Each of the six current concessionaire holders have now submitted applications for Macau's new decade-long concession licenses, including Wynn, the MGM Grand Paradise, Melco Resorts, SJM Resorts and Galaxy Casino.
Las Vegas Sands and Sands China announced it had similarly followed suit and submitted its own application for a 10-year gaming concession in Macau for its Venetian Macau casino resort, cementing its faith in Macau’s future following the ravages of the Covid-19 pandemic.
Robert Goldstein, CEO of Las Vegas Sands and Sands China, said of the submission: "On behalf of our 25,000 team members in Macao, senior management, our boards of directors and the Adelson family, we are honoured to have submitted our application and look forward to continuing the wonderful partnership we have had with the people of Macao for the last two decades."
However, a surprise seventh bid arrived from the Genting Group in Malaysia.
The bid came accompanied by Bruno Nunes, a lawyer in Macau, and a representative that confirmed the intention by Lim Kok Thay, CEO of Genting Group, to penetrate the Chinese market.
The group runs casinos in the UK, US, Malaysia and Singapore through its Resorts World brand, and now appears willing to enter the Covid-decimated Macau landscape.
The deadline for the new concessionaire licences has now passed, with the Government wanting to start the new term on 1 January 2023.
The report is, quite frankly, shocking. It provides evidence of an extensive compliance breakdown in key areas of The Star’s businessPhilip Crawford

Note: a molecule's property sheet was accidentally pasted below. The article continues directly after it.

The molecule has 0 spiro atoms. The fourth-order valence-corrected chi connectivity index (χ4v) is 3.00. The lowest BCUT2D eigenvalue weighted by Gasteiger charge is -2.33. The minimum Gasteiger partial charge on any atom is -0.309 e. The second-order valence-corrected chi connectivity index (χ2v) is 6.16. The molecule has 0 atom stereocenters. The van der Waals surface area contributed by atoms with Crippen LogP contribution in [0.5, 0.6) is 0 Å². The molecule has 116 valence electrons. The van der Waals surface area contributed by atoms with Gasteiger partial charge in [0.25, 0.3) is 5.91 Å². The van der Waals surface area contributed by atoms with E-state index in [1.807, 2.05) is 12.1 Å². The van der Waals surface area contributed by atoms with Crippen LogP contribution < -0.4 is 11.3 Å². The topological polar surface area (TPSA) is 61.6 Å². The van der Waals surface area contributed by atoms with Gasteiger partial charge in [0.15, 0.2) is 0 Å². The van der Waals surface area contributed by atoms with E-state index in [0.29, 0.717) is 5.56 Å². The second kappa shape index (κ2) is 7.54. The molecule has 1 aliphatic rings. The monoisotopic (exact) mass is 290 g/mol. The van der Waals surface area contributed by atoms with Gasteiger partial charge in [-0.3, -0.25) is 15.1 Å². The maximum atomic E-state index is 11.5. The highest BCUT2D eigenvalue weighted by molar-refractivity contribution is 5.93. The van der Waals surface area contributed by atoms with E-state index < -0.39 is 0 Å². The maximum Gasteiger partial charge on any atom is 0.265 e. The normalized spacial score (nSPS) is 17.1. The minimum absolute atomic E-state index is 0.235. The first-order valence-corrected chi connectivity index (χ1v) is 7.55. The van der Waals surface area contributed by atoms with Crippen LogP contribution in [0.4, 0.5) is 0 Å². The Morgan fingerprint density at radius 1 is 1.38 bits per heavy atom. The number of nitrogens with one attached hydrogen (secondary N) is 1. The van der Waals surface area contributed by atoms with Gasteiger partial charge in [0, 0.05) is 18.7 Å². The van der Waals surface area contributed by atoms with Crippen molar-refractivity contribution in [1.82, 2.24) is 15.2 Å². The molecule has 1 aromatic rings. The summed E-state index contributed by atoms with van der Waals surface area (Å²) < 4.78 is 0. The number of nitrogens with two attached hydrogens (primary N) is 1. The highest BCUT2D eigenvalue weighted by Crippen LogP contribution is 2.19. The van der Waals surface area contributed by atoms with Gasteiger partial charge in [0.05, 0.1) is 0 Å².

Australian Prime Minister argues against further regulation for The Star
Following the publication of a damning report of The Star Entertainment’s business practises and finding the casino operator was unfit to hold a licence, the Australian Prime Minister, Anthony Albanese, has now got involved in the fallout.
Calls for Australia to adopt a national gaming regulator were rebuffed by the Prime Minister – after The Star was found guilty of evading money-laundering protocols and being tied to organised crime, among other things – who said: “It’s pretty obvious that the state regulators are doing a pretty good job of holding the casino operators to account.
“I’m not in favour of regulation for the sake of it. It’s pretty hard for anyone to argue that either Crown or Star are not being held to account at the moment.”
However, MP Andrew Wilkie described the issue as a ‘national problem,' saying: "What’s now been exposed at Star in Sydney is entirely consistent with what we’ve already seen in Crown in Perth and Melbourne, and I assume will be the case at Star venues on the Gold Coast and in Brisbane.
“We clearly have a national problem here. When are we going to start holding boards, directors and chairs, to account?”
In recent months, both of Australia’s largest casinos – The Star and Crown – have been found guilty of serious breaches of gambling regulations, yet the NICC has yet to revoke licences held by either. This is despite NSW Independent Casino Commission Chief Commissioner Philip Crawford saying: “The report is, quite frankly, shocking. It provides evidence of an extensive compliance breakdown in key areas of The Star’s business.
“Not only were huge amounts of money disguised by the casino as hotel expenses, but vast sums of cash evaded anti-money laundering protocols in numerous situations, most alarmingly through Salon 95 – the secret room with a second cash cage.”